“It convinces people that they can still get that high of getting likes and views,” DiBona said. “But also they’re like, ‘Maybe if I make higher quality content or make more content like this, I’ll keep getting views,’ which almost never works.”

@franniedibonathis place makes me happy 🥰♬ original sound – kamalugoo

Unlike on other social media apps, DiBona said, on TikTok there is no direct correlation between follower counts across platforms. According to DiBona, for example, if someone had 100,000 YouTube followers, then they would likely have 20,000–60,000 Instagram followers. On TikTok, she said she has seen people with millions of TikTok followers, but only tens of thousands (or fewer) on Instagram.

Shirying Tay (sophomore) made her TikTok account @sh1ryinyin last summer and has about 63,600 followers as of April 8. Tay is not a social media newcomer: her fashion and dance Instagram @sh1rying has 118,000 followers, and her main photography Instagram @shiryinyin has 15,600 followers.

Courtesy of Shirying Tay

She links her Instagram @shiryinyin in her TikTok bio, and said she has gained more Instagram followers from it. On other social media platforms, Tay said, using hashtags is a good way to increase views. On TikTok, she is not too sure.

“I don’t know how TikTok works, I just try and hope that it does well,” Tay said. “It’s not as stable as Instagram.”

Maayan Gordon ’12 is a TikTok consultant and coach. She works with brands and businesses to develop social media strategies, specifically on TikTok. Her TikTok @worldofglass has 1.7 million followers, and every day she posts multiple glassblowing videos. Gordon said she first became fascinated with TikTok when one of her videos first went viral even though she did not yet have a large following. She said on other social media platforms, it is not possible to go viral without a large following already.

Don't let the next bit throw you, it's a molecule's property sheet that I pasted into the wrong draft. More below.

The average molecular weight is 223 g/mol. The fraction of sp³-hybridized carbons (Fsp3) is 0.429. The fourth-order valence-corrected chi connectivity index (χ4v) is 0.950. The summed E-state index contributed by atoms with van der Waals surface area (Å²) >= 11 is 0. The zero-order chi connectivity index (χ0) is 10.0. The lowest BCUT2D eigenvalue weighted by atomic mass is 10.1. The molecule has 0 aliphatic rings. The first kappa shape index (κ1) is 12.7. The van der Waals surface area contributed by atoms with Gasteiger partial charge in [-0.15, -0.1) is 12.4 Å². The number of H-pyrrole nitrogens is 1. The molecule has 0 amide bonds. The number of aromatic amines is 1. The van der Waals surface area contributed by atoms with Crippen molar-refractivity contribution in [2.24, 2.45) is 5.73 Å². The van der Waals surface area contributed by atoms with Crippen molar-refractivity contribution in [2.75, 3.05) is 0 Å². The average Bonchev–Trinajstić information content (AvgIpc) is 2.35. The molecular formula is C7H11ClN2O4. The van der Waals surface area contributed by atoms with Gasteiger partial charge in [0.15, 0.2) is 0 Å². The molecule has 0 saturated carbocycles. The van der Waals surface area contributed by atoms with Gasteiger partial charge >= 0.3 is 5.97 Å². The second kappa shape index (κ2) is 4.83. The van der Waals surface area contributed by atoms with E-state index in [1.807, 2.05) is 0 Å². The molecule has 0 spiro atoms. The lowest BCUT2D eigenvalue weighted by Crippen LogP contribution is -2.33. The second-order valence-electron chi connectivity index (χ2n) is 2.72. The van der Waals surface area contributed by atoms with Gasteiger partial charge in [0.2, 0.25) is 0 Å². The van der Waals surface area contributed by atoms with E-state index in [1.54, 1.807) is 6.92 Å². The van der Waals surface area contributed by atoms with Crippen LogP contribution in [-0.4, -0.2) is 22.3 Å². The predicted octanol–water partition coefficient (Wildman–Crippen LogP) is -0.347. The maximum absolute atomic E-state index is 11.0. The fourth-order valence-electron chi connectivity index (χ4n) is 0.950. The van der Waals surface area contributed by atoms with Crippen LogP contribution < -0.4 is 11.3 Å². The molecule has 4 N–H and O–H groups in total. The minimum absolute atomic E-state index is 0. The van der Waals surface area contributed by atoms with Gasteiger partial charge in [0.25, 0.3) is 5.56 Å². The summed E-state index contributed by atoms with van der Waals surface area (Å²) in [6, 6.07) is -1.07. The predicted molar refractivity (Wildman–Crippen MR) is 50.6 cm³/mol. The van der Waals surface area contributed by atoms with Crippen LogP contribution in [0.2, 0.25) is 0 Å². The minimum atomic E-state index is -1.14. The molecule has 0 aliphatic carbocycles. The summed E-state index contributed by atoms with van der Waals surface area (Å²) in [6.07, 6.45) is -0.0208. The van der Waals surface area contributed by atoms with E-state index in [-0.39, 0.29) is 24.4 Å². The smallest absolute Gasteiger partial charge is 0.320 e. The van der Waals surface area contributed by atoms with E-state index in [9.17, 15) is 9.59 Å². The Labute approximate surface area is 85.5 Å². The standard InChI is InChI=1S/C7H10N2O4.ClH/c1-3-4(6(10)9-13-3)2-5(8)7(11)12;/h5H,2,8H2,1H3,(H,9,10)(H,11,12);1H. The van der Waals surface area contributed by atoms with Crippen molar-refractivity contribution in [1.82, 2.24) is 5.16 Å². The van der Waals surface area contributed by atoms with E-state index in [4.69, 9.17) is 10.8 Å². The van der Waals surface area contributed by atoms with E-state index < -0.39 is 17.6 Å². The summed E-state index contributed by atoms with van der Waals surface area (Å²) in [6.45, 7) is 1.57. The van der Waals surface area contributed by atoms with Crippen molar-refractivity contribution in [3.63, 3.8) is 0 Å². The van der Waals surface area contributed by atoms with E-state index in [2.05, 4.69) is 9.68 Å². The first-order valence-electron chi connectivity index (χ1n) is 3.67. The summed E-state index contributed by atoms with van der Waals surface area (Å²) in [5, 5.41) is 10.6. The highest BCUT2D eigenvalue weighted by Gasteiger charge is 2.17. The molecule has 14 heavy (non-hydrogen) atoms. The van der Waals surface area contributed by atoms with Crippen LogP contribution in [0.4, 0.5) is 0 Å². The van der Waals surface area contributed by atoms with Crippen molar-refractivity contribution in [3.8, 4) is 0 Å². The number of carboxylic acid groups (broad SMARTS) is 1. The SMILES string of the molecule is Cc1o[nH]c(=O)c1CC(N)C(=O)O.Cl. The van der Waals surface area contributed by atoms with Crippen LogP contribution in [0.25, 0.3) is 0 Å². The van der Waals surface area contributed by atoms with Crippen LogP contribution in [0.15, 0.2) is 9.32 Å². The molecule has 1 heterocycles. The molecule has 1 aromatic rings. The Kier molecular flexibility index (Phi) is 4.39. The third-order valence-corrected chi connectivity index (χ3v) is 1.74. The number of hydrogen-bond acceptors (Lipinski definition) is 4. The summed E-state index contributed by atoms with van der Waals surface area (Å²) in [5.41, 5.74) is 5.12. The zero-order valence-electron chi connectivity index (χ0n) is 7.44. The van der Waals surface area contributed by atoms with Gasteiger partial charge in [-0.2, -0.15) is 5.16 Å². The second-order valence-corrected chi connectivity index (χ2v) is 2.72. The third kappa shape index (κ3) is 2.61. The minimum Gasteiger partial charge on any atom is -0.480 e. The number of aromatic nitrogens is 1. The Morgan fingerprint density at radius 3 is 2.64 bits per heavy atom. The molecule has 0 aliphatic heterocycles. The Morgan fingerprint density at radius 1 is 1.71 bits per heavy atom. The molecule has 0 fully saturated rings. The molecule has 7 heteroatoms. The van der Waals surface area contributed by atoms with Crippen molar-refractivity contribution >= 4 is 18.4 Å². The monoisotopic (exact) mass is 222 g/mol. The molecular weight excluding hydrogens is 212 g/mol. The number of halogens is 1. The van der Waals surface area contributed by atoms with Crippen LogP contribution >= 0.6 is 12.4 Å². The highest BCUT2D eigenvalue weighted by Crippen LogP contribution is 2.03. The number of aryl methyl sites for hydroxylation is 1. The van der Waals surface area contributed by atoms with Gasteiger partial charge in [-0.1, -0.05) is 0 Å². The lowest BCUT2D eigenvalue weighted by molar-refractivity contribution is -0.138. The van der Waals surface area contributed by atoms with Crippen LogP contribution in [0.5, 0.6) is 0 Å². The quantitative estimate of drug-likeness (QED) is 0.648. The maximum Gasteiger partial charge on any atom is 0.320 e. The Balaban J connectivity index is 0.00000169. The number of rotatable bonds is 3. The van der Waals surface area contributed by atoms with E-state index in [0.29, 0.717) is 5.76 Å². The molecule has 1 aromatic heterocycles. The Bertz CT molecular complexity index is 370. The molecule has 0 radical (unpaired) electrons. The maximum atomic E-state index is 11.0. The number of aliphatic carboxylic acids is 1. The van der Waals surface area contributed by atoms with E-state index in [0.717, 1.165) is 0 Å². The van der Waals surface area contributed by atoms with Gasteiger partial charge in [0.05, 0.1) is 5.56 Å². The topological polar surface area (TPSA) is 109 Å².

Gordon said she has been using social media for business marketing for the past eight years. With TikTok, she has gained success by using the same techniques she learned on other platforms like Instagram.

For Gordon, colors play a large role in marketing. In her glass art business, she noticed pendants with bright colors tended to sell more, and TikToks that used bright colors like pink, orange and purple tended to get more engagement.

Gordon’s other advice for going viral is to frequently post short videos — 10 seconds is the “sweet spot” — and to integrate the video with the rhythm of a trending song. In a video of glassblowers making a bowl, she sped up their movements so it matched the beat of “U Got That” by Halogen in the background. The video has 3 million views as of April 7.

@worldofglassENTIRE PROCESS of making of Glass Bowl with inside pattern 😍 Tag someone if this was awesome! 🙌 ##worldofglass ##art by joshbernbaum_glass♬ U Got That – Halogen

One of the most important principles, according to Gordon, is to make a video that people want to watch and that holds their attention.

“That’s the cool thing about [TikTok] — there’s so many ways to go viral as long as your video is interesting to watch,” Gordon said.

Why are people on TikTok?

Molly Knopf (first year) said she downloaded TikTok the summer of 2019 and has not been able to put it down since. She said sending each other funny TikToks is one of the main ways she and her friends communicate. On the app, she said, it is difficult to tell how much time has passed — Knopf estimates she spends around four hours a day on TikTok.